On the left: Red-figure lekythos, fifth century BCE. Paris, Musée du Louvre, MNB 2109. Photo by Jastrow, via Wikimedia Commons. Line drawing by Jill Robbins. Pictured is Adonis, approached by Aphrodite from his right side. Not shown in this line-drawing is an Eros, approaching Adonis from his left side. Also attending, on the other side of the vase (not shown here), is a female beauty by the name of Paidia (as indicated by adjacent lettering). For the overall painting, I cite the Beazley Archive, here.
On the right: Red-figure hydria, painting by the Meidias Painter, 5th century BCE. Florence, Museo Archeologico 81948. Line drawing by Jill Robbins. Featured in this close-up is Adonis, attended by Aphrodite and by a winged Eros. Pictured is Adonis, cradled from behind by Aphrodite. Not shown in this line-drawing is an Eros hovering over Adonis and spinning a magic wheel aimed at the boy. Also attending (not shown here) is a female beauty by the name of Paidia (as indicated by adjacent lettering). For the overall painting, I cite the Beazley Archive, here.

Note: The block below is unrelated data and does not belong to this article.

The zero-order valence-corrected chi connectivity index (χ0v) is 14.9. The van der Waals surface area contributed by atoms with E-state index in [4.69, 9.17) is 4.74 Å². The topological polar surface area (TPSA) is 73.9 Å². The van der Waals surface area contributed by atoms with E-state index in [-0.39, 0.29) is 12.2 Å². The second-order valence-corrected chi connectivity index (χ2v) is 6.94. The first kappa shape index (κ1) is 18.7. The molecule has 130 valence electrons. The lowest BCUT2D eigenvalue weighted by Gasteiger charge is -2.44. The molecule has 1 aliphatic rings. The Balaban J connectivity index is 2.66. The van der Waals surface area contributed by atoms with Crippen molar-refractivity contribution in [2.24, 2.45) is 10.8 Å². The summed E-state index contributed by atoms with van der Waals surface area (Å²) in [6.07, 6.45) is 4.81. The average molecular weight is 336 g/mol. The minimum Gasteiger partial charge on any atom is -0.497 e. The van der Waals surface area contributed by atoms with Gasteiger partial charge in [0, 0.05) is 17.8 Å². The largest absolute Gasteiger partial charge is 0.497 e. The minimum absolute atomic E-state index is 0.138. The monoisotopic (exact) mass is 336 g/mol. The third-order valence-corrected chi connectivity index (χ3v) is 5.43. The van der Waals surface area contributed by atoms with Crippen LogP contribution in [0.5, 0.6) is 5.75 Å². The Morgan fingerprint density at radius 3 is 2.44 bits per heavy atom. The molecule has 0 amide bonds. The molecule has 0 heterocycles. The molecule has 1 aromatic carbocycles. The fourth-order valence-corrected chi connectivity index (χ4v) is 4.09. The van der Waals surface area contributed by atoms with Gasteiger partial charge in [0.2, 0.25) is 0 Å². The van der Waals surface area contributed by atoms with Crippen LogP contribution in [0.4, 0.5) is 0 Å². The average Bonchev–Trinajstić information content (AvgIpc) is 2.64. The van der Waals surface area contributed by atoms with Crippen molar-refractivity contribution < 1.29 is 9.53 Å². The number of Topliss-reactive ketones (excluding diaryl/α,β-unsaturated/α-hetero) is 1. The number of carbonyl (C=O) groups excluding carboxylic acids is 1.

§1. In previous essays where I have been analyzing the first word in Song 1 of Sappho, poikilothronos (ποικιλόθρον’), I figured out an overall interpretation for this compound adjective, used in Sappho’s song as an epithet that invokes, from the start, the goddess Aphrodite. Here is how I interpreted the first word of Sappho: ‘[I invoke] you [O goddess wearing your dress that is decorated] with varied-pattern-woven magical flowers’. In terms of this interpretation, it would be too simplistic to think of Aphrodite simply as a primal force of nature—as the goddess of sex, of sexuality. She is infinitely more complicated, because she is also a primal force of culture—as the goddess of love driven by sex. This other side of Aphrodite, this complicated side of her primal force, is what I see being conveyed by both the first and the second parts of the compound adjective poikilothronos describing the goddess. The first part, poikilo-, which I have translated as ‘varied’, refers to variety or variability as the essence of Aphrodite: this goddess loves variety. I highlight, for my first example, the love of the goddess for different kinds of flowers in different situations. Her favorites are roses or myrtles or anemones—to name only those variants that I have tracked so far in my essays. And the second part of the compound poikilothronos, which survives independently as the noun throna, is linked with the same kind of love for flowers, since this noun can refer to flowers used as love-charms deployed to attract lovers. Patterns of flowers could be woven into your dress, so that the pattern-weavings could attract visually your would-be lover. Or, the attraction could be olfactory, since different fragrances exhaled by different flowers could become acculturated as the ingredients of different scented oils that you could deploy as perfume not only for your body but even for that special dress you would want to wear at some specially festive occasion.